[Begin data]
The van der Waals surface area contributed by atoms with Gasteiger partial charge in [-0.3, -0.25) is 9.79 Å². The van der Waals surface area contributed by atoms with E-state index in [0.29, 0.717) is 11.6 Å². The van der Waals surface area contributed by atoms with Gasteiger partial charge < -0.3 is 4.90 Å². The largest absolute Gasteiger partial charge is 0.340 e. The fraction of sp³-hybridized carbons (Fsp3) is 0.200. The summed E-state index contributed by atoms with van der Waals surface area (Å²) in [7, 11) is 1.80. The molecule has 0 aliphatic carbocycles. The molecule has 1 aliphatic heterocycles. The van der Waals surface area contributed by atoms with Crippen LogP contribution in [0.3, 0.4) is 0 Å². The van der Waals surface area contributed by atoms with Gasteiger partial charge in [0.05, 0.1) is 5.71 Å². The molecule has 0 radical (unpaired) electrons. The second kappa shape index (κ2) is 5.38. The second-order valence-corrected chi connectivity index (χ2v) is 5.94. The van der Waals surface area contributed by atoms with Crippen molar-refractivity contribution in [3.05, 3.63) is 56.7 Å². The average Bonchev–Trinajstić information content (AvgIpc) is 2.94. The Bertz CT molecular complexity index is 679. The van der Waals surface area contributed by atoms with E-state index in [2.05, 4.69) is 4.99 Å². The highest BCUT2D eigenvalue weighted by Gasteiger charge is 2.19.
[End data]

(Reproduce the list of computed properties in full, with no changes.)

The van der Waals surface area contributed by atoms with Gasteiger partial charge in [-0.3, -0.25) is 9.79 Å². The van der Waals surface area contributed by atoms with E-state index in [0.29, 0.717) is 11.6 Å². The van der Waals surface area contributed by atoms with Gasteiger partial charge < -0.3 is 4.90 Å². The largest absolute Gasteiger partial charge is 0.340 e. The fraction of sp³-hybridized carbons (Fsp3) is 0.200. The summed E-state index contributed by atoms with van der Waals surface area (Å²) in [7, 11) is 1.80. The molecule has 0 aliphatic carbocycles. The molecule has 1 aliphatic heterocycles. The van der Waals surface area contributed by atoms with Crippen LogP contribution in [0.3, 0.4) is 0 Å². The van der Waals surface area contributed by atoms with Gasteiger partial charge in [0.05, 0.1) is 5.71 Å². The molecule has 0 radical (unpaired) electrons. The second kappa shape index (κ2) is 5.38. The second-order valence-corrected chi connectivity index (χ2v) is 5.94. The van der Waals surface area contributed by atoms with Crippen molar-refractivity contribution in [3.05, 3.63) is 56.7 Å². The average Bonchev–Trinajstić information content (AvgIpc) is 2.94. The Bertz CT molecular complexity index is 679. The van der Waals surface area contributed by atoms with E-state index in [2.05, 4.69) is 4.99 Å². The highest BCUT2D eigenvalue weighted by Gasteiger charge is 2.19.